There are countless unique, easy combinations for every situation that can incorporate natives, exotics and even our old garden favorites. Maybe you can use some of my recent sketches, maybe they will inspire you to draw up some of your own!

For the Shady Place

Try partnering bright colored blooms together and using leaf color that adds contrast. For example, using light greens behind darker greens can add depth and interest to an area that is only foliage. You can use striped hostas (Liberty, June Spirit, Brother Stephan) to liven up a dark area and use lowgrowing spreaders as ground cover between them (Ceratostigma plumbagnoides, Gallium odoratum) In my shade garden at home I already have some hostas planted, so I am thinking of filling in around them with some native Silene stellata (Starry Champion) and some non-native Epimedium rubrum (Barrenwort). Waldesteinia fragoides (Barren strawberry) might be the perfect ground cover to suppress weeds around it all. The purplish hue of the epimedium blooms will work well with the yellow of false strawberry since they are complementary colors (situated opposite each other on the color wheel).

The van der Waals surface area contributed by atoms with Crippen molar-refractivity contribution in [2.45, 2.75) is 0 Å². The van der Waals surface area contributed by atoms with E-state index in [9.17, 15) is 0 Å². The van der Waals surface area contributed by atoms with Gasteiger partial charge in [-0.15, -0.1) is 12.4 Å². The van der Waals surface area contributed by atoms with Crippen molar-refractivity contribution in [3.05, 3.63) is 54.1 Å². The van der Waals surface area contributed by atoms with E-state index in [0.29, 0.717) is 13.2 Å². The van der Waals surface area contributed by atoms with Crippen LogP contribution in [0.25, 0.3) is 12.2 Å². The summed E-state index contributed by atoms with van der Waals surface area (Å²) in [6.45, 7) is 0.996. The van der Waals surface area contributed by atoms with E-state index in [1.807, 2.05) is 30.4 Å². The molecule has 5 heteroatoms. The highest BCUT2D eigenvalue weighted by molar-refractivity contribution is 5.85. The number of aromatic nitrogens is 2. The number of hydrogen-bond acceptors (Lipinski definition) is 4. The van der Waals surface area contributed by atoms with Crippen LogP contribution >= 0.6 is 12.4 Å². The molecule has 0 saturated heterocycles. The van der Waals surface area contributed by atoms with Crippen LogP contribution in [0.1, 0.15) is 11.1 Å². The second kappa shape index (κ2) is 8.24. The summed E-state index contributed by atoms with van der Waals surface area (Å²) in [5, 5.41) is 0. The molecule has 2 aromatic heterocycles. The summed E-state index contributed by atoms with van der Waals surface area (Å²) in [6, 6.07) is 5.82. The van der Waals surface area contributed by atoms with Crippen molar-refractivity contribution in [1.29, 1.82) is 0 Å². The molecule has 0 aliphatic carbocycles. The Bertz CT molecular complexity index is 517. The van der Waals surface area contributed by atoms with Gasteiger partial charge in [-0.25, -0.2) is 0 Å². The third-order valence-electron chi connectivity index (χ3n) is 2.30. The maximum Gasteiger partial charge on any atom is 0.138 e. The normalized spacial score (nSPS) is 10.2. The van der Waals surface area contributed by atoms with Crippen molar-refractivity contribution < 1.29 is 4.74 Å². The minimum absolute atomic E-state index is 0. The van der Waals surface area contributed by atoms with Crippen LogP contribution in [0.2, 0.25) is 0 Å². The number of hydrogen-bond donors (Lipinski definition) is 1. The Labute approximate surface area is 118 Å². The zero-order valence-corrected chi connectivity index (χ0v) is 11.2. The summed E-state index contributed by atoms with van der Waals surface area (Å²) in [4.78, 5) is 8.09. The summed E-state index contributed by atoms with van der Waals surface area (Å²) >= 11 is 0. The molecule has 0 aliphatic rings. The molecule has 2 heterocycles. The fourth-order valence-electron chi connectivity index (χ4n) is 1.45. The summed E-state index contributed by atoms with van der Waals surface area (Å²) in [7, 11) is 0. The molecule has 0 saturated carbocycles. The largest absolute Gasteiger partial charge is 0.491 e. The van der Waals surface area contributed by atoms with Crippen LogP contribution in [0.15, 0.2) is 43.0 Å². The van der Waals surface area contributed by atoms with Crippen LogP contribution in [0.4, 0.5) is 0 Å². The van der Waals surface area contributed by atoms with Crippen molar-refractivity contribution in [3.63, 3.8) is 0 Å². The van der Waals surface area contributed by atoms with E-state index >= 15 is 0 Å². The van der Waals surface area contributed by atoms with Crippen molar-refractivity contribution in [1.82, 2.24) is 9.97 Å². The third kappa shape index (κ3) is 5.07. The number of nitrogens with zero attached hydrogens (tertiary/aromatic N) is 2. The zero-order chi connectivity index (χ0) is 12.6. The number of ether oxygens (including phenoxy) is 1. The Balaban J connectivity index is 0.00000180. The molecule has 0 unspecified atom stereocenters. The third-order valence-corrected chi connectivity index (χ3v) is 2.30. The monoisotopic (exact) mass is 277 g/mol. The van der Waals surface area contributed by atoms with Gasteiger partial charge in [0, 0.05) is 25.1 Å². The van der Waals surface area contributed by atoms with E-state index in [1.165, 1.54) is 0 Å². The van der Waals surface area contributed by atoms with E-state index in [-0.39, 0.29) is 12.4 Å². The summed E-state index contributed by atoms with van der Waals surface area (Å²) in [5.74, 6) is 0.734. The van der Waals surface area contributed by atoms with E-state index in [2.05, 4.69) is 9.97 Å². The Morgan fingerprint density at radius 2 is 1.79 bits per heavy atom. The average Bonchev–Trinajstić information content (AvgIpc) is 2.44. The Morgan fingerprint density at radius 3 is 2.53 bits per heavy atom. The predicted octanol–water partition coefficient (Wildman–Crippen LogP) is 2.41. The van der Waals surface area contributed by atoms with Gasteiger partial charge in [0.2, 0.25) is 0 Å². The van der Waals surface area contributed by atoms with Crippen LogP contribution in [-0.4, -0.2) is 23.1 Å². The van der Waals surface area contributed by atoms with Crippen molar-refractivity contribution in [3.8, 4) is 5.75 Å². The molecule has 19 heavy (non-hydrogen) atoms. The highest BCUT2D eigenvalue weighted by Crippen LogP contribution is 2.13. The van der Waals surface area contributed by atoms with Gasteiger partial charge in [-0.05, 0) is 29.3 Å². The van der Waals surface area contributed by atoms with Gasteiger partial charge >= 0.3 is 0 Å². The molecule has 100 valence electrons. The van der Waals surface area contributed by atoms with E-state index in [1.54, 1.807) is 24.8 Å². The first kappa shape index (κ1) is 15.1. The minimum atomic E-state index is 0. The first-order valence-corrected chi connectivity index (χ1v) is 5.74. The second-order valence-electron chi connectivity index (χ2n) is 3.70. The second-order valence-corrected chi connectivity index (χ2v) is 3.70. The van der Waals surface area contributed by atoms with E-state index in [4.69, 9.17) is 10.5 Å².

If you have a shady spot, try planting fillers between hostas to add interest and texture.

 

Epimedium rubrum By Salicyna (Own work) [CC BY-SA 4.0 (http://creativecommons.org/licenses/by-sa/4.0)], via Wikimedia Commons. Silene stellata at https://commons.wikimedia.org/wiki/File:Silene_stellata_flowers.jpg
Barren Strawberry by User:SB_Johnny (Own work) [GFDL (http://www.gnu.org/copyleft/fdl.html) or CC-BY-SA-3.0 (http://creativecommons.org/licenses/by-sa/3.0/)], via Wikimedia Commons

 Good pairings for part sun areas:

Solidago rigida (Rigid Goldenrod) + Anemone ‘Pink Kiss’ (Pink Snowdrops)
Heuchera ‘Fire Chief’ + Carex pennsylvannica (Pennsyvannia Sedge)